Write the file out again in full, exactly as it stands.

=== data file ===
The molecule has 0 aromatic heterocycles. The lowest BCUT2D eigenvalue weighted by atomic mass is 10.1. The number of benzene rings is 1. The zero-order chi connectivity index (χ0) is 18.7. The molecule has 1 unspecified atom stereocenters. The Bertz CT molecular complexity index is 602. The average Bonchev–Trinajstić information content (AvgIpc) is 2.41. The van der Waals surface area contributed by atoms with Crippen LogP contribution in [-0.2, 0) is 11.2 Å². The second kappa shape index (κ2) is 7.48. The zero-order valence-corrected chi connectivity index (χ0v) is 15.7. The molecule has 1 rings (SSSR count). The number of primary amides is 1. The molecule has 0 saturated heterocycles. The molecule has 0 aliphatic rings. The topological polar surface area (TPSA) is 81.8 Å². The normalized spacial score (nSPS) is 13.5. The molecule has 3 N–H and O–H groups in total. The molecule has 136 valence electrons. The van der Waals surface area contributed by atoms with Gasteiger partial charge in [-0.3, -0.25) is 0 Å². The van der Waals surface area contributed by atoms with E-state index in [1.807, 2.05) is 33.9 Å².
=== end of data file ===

The molecule has 0 aromatic heterocycles. The lowest BCUT2D eigenvalue weighted by atomic mass is 10.1. The number of benzene rings is 1. The zero-order chi connectivity index (χ0) is 18.7. The molecule has 1 unspecified atom stereocenters. The Bertz CT molecular complexity index is 602. The average Bonchev–Trinajstić information content (AvgIpc) is 2.41. The van der Waals surface area contributed by atoms with Crippen LogP contribution in [-0.2, 0) is 11.2 Å². The second kappa shape index (κ2) is 7.48. The zero-order valence-corrected chi connectivity index (χ0v) is 15.7. The molecule has 1 rings (SSSR count). The number of primary amides is 1. The molecule has 0 saturated heterocycles. The molecule has 0 aliphatic rings. The topological polar surface area (TPSA) is 81.8 Å². The normalized spacial score (nSPS) is 13.5. The molecule has 3 N–H and O–H groups in total. The molecule has 136 valence electrons. The van der Waals surface area contributed by atoms with Gasteiger partial charge in [-0.3, -0.25) is 0 Å². The van der Waals surface area contributed by atoms with E-state index in [1.807, 2.05) is 33.9 Å².